Social Networks, Personalized Advertising, and Privacy Controls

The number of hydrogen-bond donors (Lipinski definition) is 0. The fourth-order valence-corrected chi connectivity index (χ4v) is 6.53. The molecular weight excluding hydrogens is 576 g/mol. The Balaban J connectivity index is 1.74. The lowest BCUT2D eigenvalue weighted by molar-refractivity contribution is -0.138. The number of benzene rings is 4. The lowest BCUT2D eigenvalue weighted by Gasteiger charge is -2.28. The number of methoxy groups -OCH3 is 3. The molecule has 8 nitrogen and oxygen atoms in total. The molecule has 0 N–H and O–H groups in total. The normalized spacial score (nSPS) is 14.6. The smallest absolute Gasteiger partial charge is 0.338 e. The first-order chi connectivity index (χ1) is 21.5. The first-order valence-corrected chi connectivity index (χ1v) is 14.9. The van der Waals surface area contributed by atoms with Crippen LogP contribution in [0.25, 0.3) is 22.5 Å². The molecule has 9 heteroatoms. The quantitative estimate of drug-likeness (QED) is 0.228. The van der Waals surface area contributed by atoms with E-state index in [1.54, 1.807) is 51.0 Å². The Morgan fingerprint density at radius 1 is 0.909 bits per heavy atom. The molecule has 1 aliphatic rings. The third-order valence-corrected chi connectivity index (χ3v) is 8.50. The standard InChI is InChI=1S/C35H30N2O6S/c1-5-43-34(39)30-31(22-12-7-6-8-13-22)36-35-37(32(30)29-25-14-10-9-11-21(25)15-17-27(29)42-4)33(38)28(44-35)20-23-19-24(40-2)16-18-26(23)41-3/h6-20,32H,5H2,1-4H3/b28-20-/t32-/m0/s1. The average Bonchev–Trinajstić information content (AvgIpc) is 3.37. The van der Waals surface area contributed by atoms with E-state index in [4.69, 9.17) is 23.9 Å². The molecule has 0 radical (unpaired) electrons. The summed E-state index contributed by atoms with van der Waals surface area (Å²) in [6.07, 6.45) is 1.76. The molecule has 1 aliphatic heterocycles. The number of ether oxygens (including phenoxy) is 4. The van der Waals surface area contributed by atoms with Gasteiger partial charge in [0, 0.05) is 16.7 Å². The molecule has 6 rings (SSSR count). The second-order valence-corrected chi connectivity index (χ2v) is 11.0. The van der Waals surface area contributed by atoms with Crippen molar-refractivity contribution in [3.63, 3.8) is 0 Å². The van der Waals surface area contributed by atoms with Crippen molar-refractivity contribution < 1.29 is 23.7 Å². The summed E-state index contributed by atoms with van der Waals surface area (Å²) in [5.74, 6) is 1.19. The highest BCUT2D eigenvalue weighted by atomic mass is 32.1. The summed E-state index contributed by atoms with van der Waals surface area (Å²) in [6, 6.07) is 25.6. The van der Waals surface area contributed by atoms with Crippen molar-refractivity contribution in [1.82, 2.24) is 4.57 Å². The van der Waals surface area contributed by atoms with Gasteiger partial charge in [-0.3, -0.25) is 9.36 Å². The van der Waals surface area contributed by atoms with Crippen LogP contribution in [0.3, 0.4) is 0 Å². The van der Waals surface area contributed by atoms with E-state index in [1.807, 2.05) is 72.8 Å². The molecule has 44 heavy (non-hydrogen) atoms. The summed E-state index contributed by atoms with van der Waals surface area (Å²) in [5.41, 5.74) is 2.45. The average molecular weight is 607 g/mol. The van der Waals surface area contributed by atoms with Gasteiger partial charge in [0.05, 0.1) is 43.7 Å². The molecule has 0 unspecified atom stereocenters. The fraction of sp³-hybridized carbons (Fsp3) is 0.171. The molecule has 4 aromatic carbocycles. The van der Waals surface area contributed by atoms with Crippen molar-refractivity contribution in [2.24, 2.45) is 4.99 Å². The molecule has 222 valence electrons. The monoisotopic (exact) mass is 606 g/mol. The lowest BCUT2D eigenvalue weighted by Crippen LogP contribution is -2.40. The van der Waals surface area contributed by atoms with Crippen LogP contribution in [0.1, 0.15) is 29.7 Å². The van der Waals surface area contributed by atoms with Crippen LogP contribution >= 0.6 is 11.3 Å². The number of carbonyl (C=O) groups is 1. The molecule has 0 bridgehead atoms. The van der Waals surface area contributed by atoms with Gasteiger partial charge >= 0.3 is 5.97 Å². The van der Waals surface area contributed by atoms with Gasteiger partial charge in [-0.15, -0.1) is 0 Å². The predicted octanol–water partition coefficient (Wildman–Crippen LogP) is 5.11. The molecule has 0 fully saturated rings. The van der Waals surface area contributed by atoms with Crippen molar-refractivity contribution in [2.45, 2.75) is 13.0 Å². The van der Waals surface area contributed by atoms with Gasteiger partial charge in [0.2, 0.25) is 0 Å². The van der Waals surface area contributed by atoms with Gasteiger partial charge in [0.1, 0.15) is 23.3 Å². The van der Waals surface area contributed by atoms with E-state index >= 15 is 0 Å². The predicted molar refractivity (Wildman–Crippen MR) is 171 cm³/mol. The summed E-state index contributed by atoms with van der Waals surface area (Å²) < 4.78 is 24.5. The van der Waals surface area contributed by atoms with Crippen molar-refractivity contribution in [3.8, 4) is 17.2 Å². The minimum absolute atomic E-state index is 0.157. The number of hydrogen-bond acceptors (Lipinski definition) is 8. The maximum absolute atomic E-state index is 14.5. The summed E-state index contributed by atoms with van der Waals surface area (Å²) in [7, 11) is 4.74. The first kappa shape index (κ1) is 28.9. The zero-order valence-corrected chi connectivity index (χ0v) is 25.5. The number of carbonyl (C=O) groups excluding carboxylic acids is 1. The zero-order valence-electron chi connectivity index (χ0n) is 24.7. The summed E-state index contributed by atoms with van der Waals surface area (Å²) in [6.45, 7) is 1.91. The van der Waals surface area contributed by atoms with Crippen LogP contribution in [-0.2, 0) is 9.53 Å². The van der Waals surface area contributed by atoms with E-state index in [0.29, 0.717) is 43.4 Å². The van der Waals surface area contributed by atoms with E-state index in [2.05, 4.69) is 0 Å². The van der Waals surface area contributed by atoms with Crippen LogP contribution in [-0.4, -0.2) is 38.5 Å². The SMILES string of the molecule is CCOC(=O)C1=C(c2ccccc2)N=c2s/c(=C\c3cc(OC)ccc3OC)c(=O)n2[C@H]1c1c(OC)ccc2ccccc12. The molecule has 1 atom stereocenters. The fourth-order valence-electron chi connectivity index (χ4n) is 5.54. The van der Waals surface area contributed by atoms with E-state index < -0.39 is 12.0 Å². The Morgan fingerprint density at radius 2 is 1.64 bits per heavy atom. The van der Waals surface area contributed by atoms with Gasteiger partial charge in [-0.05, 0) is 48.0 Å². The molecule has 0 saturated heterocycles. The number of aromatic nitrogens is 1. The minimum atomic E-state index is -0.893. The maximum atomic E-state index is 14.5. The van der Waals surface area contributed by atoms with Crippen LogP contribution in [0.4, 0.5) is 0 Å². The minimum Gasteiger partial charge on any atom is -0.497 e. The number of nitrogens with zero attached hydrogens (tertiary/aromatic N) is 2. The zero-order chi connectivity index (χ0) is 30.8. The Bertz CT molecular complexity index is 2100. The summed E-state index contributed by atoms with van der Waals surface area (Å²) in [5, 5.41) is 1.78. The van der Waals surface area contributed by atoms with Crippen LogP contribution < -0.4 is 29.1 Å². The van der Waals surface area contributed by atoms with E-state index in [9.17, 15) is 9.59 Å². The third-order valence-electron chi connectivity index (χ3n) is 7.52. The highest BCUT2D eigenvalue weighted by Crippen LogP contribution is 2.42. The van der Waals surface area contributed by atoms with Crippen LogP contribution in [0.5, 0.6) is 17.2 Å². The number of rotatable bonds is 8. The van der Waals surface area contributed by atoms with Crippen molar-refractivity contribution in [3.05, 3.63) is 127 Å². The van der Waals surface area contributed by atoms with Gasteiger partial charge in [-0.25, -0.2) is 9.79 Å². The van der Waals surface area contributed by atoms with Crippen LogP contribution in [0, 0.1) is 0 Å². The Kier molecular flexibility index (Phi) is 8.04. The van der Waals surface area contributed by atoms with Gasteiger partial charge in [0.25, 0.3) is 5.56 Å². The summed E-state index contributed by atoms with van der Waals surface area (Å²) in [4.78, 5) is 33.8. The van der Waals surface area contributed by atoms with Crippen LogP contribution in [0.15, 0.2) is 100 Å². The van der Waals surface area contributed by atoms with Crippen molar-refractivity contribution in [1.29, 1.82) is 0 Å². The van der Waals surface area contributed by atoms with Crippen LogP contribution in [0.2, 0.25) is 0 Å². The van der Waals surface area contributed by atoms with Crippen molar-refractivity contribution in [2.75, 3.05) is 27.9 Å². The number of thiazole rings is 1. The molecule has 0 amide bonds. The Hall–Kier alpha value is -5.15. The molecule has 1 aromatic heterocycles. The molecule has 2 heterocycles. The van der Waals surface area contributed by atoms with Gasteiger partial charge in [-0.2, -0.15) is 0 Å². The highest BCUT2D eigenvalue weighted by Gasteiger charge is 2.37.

This paper investigates how internet users' perception of control over their personal information affects how likely they are to click on online advertising. The paper uses data from a randomized field experiment that examined the relative effectiveness of personalizing ad copy to mesh with existing personal information on a social networking website. The website gave users more control over their personally identifiable information in the middle of the field test. The website did not change how advertisers used anonymous data to target ads. After this policy change, users were twice as likely to click on personalized ads. There was no comparable change in the effectiveness of ads that did not signal that they used private information when targeting. The increase in effectiveness was larger for ads that used less commonly available private information to personalize their message. This suggests that giving users the perception of more control over their private information can be an effective strategy for advertising-supported websites.
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